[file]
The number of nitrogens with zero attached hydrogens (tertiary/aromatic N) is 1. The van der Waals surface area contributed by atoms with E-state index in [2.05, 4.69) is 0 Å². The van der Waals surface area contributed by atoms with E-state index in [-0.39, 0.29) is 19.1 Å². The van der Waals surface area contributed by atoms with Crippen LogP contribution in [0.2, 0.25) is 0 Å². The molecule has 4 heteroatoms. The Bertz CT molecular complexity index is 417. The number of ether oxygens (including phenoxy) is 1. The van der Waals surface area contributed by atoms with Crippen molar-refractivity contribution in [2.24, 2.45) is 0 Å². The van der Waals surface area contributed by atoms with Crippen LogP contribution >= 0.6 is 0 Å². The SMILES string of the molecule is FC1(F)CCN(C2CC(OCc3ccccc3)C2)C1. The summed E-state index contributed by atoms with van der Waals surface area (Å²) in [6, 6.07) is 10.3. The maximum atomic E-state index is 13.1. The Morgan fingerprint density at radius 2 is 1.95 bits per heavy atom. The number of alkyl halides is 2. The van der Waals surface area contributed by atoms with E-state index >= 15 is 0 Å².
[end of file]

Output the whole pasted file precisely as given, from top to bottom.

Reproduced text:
The number of nitrogens with zero attached hydrogens (tertiary/aromatic N) is 1. The van der Waals surface area contributed by atoms with E-state index in [2.05, 4.69) is 0 Å². The van der Waals surface area contributed by atoms with E-state index in [-0.39, 0.29) is 19.1 Å². The van der Waals surface area contributed by atoms with Crippen LogP contribution in [0.2, 0.25) is 0 Å². The molecule has 4 heteroatoms. The Bertz CT molecular complexity index is 417. The number of ether oxygens (including phenoxy) is 1. The van der Waals surface area contributed by atoms with Crippen molar-refractivity contribution in [2.24, 2.45) is 0 Å². The van der Waals surface area contributed by atoms with Crippen LogP contribution >= 0.6 is 0 Å². The SMILES string of the molecule is FC1(F)CCN(C2CC(OCc3ccccc3)C2)C1. The summed E-state index contributed by atoms with van der Waals surface area (Å²) in [6, 6.07) is 10.3. The maximum atomic E-state index is 13.1. The Morgan fingerprint density at radius 2 is 1.95 bits per heavy atom. The number of alkyl halides is 2. The van der Waals surface area contributed by atoms with E-state index >= 15 is 0 Å².